spider webs

© Dorian [via Flickr]

Larry Weber, educator, author and naturalist, talks about his observations in nature this week, including light from the Milky Way and Andromeda galaxies, and from glowworms who are feeding before they bed down for winter.  Despite the warm temps of late the fall foliage is showing some brilliant yellows and reds.  Larry has seen woolly bear caterpillars and an eastern tiger swallowtail butterfly.  The fog yesterday also provided a brilliant showing of spider webs. 

© Superior National Forest [via Flickr]

Naturalist Larry Weber observes the terrific autumnal conditions this morning, including aerial spider webs in the trees, bird migrations (robins, Canada geese, crows, flickers, warblers, et al.), young coyotes, newly-independent fawns, and butterflies.  Rainfall totals are the 13th highest on record (dating back to 18701), five inches above normal.  Wasps and hornets are gathering on goldenrod as they start to seek winter homes.  Late blooms include sunflowers, aster. Blackberries are still on hand, and the first phase of fall leaves are beginning to appear.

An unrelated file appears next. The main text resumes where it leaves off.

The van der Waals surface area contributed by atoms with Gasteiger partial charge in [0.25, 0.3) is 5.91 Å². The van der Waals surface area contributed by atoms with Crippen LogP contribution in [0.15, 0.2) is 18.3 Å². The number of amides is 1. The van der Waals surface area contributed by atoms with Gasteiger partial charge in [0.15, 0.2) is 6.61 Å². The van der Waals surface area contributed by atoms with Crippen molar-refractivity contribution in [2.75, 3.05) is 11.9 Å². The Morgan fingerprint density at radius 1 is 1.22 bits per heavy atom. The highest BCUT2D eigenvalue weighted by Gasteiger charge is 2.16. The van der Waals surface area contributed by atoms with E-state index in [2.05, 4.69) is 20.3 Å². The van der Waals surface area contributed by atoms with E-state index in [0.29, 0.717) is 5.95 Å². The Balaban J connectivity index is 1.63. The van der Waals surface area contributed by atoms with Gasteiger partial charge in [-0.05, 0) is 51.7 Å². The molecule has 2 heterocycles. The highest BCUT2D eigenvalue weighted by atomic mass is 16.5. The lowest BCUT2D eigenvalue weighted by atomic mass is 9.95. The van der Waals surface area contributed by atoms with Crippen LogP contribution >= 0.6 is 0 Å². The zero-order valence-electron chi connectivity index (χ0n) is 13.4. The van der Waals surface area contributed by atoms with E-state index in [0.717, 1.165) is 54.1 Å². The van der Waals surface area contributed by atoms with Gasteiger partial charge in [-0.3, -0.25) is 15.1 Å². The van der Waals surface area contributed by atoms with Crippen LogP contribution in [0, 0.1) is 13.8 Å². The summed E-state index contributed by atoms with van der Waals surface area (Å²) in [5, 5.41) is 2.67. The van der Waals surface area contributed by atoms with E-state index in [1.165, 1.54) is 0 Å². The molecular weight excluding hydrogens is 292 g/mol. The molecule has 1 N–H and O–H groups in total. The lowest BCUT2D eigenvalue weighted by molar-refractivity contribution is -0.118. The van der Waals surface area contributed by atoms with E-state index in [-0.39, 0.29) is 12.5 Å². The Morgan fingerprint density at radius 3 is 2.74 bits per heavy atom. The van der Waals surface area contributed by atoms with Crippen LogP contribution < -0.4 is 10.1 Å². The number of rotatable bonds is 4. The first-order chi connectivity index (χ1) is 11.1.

Between the fall wildflowers, the 45 different kinds of goldenrod that grow in Minnesota and the blackberries, suffice it to say that when he's out driving, Larry Weber's attention is everywhere BUT the road!

Jared Smith [via Flickr]

Naturalist Larry Weber observes that so many things are happening in nature this week, from the mushrooms down low to the ground all the way up to the Perseids and the upcoming solar eclipse.  The rainfall totals for August (and the summer) are above normal. The hawks and ospreys will soon be on the move over Duluth, many insects are maturing, and the blackberries are ripening too.

Jack Pearce [via Flickr]

Naturalist Larry Weber talks about these mid-May mornings that are "beyond description" with so much happening as nature awakes.  Also, because leaves have not fully grown out yet, it is a greater opportunity to see both flora in fauna as you explore the woods of northern Minnesota.

Gabriel F.W. Koch [via Flickr]

Even though the fog and cloud cover over the past few days have blocked our ability to see the Perseid meteor showers, the fog has highlighted spider webs beautifully.